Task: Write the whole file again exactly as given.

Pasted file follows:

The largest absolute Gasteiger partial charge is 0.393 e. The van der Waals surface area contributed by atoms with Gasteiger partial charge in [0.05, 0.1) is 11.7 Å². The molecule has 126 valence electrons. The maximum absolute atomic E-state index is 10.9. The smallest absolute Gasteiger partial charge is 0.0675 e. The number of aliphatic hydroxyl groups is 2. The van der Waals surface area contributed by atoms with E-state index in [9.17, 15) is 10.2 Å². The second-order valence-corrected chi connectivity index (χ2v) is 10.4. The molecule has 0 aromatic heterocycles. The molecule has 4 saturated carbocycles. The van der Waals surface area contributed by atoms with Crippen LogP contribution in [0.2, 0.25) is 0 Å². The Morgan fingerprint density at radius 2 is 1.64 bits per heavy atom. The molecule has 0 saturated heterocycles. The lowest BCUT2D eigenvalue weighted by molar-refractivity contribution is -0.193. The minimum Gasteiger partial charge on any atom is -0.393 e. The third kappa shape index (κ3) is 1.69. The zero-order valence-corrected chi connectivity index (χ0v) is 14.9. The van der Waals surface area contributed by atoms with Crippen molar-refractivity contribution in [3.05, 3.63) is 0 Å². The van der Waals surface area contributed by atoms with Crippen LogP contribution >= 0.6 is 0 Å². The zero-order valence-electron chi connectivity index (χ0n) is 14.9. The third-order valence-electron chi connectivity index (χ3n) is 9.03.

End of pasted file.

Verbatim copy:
The largest absolute Gasteiger partial charge is 0.393 e. The van der Waals surface area contributed by atoms with Gasteiger partial charge in [0.05, 0.1) is 11.7 Å². The molecule has 126 valence electrons. The maximum absolute atomic E-state index is 10.9. The smallest absolute Gasteiger partial charge is 0.0675 e. The number of aliphatic hydroxyl groups is 2. The van der Waals surface area contributed by atoms with E-state index in [9.17, 15) is 10.2 Å². The second-order valence-corrected chi connectivity index (χ2v) is 10.4. The molecule has 0 aromatic heterocycles. The molecule has 4 saturated carbocycles. The van der Waals surface area contributed by atoms with Crippen LogP contribution in [0.2, 0.25) is 0 Å². The Morgan fingerprint density at radius 2 is 1.64 bits per heavy atom. The molecule has 0 saturated heterocycles. The lowest BCUT2D eigenvalue weighted by molar-refractivity contribution is -0.193. The minimum Gasteiger partial charge on any atom is -0.393 e. The third kappa shape index (κ3) is 1.69. The zero-order valence-corrected chi connectivity index (χ0v) is 14.9. The van der Waals surface area contributed by atoms with Crippen molar-refractivity contribution in [3.05, 3.63) is 0 Å². The van der Waals surface area contributed by atoms with Crippen LogP contribution >= 0.6 is 0 Å². The zero-order valence-electron chi connectivity index (χ0n) is 14.9. The third-order valence-electron chi connectivity index (χ3n) is 9.03.